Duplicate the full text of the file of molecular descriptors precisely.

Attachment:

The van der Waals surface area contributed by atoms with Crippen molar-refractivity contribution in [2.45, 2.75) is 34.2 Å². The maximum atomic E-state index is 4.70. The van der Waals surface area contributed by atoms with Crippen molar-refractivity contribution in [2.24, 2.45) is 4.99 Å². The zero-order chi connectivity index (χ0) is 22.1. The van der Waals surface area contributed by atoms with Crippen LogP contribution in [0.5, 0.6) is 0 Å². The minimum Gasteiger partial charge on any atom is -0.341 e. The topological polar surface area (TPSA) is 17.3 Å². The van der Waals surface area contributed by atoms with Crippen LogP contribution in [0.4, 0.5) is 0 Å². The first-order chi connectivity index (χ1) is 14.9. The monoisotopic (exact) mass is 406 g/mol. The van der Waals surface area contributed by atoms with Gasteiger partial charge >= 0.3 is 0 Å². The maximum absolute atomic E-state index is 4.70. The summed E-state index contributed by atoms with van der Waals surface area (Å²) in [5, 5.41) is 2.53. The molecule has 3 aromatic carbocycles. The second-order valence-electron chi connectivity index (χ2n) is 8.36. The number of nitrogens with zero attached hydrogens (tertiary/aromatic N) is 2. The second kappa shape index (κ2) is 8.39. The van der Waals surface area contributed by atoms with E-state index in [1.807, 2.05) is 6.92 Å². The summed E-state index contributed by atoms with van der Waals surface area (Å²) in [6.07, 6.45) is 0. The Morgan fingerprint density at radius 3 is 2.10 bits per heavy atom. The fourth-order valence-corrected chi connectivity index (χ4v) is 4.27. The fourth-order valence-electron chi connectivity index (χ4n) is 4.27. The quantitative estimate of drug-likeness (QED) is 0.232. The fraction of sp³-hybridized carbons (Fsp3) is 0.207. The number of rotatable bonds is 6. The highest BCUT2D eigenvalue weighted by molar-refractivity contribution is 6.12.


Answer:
The van der Waals surface area contributed by atoms with Crippen molar-refractivity contribution in [2.45, 2.75) is 34.2 Å². The maximum atomic E-state index is 4.70. The van der Waals surface area contributed by atoms with Crippen molar-refractivity contribution in [2.24, 2.45) is 4.99 Å². The zero-order chi connectivity index (χ0) is 22.1. The van der Waals surface area contributed by atoms with Crippen LogP contribution in [0.5, 0.6) is 0 Å². The minimum Gasteiger partial charge on any atom is -0.341 e. The topological polar surface area (TPSA) is 17.3 Å². The van der Waals surface area contributed by atoms with Crippen LogP contribution in [0.4, 0.5) is 0 Å². The first-order chi connectivity index (χ1) is 14.9. The monoisotopic (exact) mass is 406 g/mol. The van der Waals surface area contributed by atoms with Gasteiger partial charge >= 0.3 is 0 Å². The maximum absolute atomic E-state index is 4.70. The summed E-state index contributed by atoms with van der Waals surface area (Å²) in [5, 5.41) is 2.53. The molecule has 3 aromatic carbocycles. The second-order valence-electron chi connectivity index (χ2n) is 8.36. The number of nitrogens with zero attached hydrogens (tertiary/aromatic N) is 2. The second kappa shape index (κ2) is 8.39. The van der Waals surface area contributed by atoms with E-state index in [1.807, 2.05) is 6.92 Å². The summed E-state index contributed by atoms with van der Waals surface area (Å²) in [6.07, 6.45) is 0. The Morgan fingerprint density at radius 3 is 2.10 bits per heavy atom. The fourth-order valence-corrected chi connectivity index (χ4v) is 4.27. The fourth-order valence-electron chi connectivity index (χ4n) is 4.27. The quantitative estimate of drug-likeness (QED) is 0.232. The fraction of sp³-hybridized carbons (Fsp3) is 0.207. The number of rotatable bonds is 6. The highest BCUT2D eigenvalue weighted by molar-refractivity contribution is 6.12.